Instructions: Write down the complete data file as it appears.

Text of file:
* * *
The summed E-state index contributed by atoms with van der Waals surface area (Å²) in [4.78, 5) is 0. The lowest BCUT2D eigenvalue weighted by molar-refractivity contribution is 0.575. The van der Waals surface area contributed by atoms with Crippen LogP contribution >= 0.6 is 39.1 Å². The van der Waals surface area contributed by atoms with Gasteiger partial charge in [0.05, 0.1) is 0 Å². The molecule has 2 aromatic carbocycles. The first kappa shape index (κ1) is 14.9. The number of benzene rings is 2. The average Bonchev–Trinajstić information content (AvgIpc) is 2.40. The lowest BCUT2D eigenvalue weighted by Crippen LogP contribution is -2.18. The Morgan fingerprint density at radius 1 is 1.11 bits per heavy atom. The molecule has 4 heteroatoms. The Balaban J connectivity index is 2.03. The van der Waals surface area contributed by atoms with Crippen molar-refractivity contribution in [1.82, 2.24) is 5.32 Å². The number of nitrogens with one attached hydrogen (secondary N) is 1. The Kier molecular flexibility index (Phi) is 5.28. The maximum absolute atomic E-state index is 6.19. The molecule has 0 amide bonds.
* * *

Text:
The summed E-state index contributed by atoms with van der Waals surface area (Å²) in [4.78, 5) is 0. The lowest BCUT2D eigenvalue weighted by molar-refractivity contribution is 0.575. The van der Waals surface area contributed by atoms with Crippen LogP contribution >= 0.6 is 39.1 Å². The van der Waals surface area contributed by atoms with Gasteiger partial charge in [0.05, 0.1) is 0 Å². The molecule has 2 aromatic carbocycles. The first kappa shape index (κ1) is 14.9. The number of benzene rings is 2. The average Bonchev–Trinajstić information content (AvgIpc) is 2.40. The lowest BCUT2D eigenvalue weighted by Crippen LogP contribution is -2.18. The Morgan fingerprint density at radius 1 is 1.11 bits per heavy atom. The molecule has 4 heteroatoms. The Balaban J connectivity index is 2.03. The van der Waals surface area contributed by atoms with Crippen molar-refractivity contribution in [1.82, 2.24) is 5.32 Å². The number of nitrogens with one attached hydrogen (secondary N) is 1. The Kier molecular flexibility index (Phi) is 5.28. The maximum absolute atomic E-state index is 6.19. The molecule has 0 amide bonds.